3. Peter comes to know; even revelation 21:18-19
7. Mary Magdalene (20) not in the know to greatly in the know
8. BD

3.3 Secrecy and Scrutiny of Jesus' Words

2.0 Secrecy: the Semantic Word Field. Increasingly New Testament students are
turning for information on key terms, not just to concordances or the Kittel TDNT, but to
works which present semantic word fields (Danker; Nida and Loew; Darton). Such an
approach reminds us that a single linguistic term may be repeated in a document, but
may also return in many synonyms; it may also be related to or imply other terms or
forms (all commands expect obedience; all questions expect answers). Moreover,
because language must be understood in terms of cultural systems (Malina), individual
terms may imply a "system" operating in the culture (i.e., sorcery accusation system;
patronage system, and the like). The following is an attempt to build a semantic word
field for "secrecy." Not all of the terms cited are found in the Fourth Gospel, but notice
of them serves to complete our view of secrecy and sensitizes us to the extent of the
secrecy system.
Hide, Hidden
- kalypt, kalymma
- krypt-kryptos
- lanthan
2. Reveal, Show, Open
- apokalypt-apokalypsis - phanero-phaneros
- deiknymi, endeiknymi - dlo
- phain - epiphain, epiphania
- anaggel - gnriz
- smain - chrematiz
- anoig - anaptyss
Private and Public
- lathra and en krypti/parrsia
3. True and False
- alths and althinos/pseudos and plastos
5. Lying, Liar, Lies
- pseudomi, pseduos, pseuts

- pseudo- apostolos, martys, prophtes, christus

3. Secrets
- mysterion, ainigma, paroimia, ta krypta
7. Deceiving, Deceiver, Deceit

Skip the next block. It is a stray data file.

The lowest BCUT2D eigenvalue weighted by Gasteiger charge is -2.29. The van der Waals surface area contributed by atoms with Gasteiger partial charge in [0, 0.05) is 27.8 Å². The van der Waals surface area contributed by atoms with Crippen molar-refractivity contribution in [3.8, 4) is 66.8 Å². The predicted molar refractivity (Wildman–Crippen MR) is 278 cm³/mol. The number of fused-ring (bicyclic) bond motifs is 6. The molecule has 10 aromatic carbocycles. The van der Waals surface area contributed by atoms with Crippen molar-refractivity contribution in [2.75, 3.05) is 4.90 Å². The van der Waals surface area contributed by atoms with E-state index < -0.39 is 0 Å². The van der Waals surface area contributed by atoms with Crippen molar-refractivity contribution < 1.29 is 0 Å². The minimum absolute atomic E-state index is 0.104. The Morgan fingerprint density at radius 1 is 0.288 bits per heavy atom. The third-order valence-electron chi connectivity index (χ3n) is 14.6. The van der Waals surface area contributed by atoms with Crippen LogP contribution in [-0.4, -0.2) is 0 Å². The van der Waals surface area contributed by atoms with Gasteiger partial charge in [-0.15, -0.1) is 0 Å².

- plana, plans - deleaz
- dolo, dolos - paralogizomai
- hypokrits, hypokrisis - apata
- methodeia - panourgia
- gos - kybeia
8. Appearances, Appear, Seem
- doke - kata sarka
- prophasis - prospoieomai
9. Silence
10. Interpret, Count (as), Reckon (as)
- exgeomai - logizomai
dealing with the phenomenon of espionage in the New Testament.
1. Spy, Spying
- kataskopos/kataskopiaz (Heb 11:31; Gal 2:4)
- egkathimi (Luke 20:20)
- pareisaktos (Gal 2:4)
- katopteu/katopts
- skpiazomai/skopos/diaskopiazomai

2. Trap, Catch
- agreu (Mark 12:13)
3. Cleverness, Craftiness
- panourgos/panourgia
- dolos
4. Report, Betray, Act as Traitor
- paradidos/paradidmi
In addition, there are many terms for (a) questioning (eromai, exereein, exetaz,
anakrin, erta/dierta, pynthanomai), (2) investigating (exetaz, anazte, anakrin,
skope/diaskope, ereuna/diexereuna, akribo/diakribo, mikrologeomai), and (3)
inquire (exeta, zte, eromai, munthanomai, erta). We know of curious people
(philopeuths/philopeustos, lichnos, periergos) and busybodies (allotriepiskopos, 1 Peter
4:15) and gossips (phlyaros, 1 Tim 5:13). Furthermore, the ordinary semantic forms of
asking questions to get information should be included, whether this is done informally
or by a judicial body or by spies.

Disciples (14-16)

*1, s-m-c: Sam (4) and Martha (11)

*2. blind man sees (9)
*3. come and see: came and saw (1:35ff; 4:27ff; 11: )
4. questions answered (9:2)
5. instruction of the disciples (14-16)
6. Peter comes to know; even revelation 21:18-19
7. Mary Magdalene (20) not in the know to greatly in the know
8. BD

6.3 Secrecy and Scrutiny of Jesus' Words


"The Sociology of Secrecy and the Fourth Gospel."

In What Is John? Vol. II: Literary and Social Readings
of the Fourth Gospel, 79-109. F. Segovia, ed. Atlanta:
Scholars Press, 1998.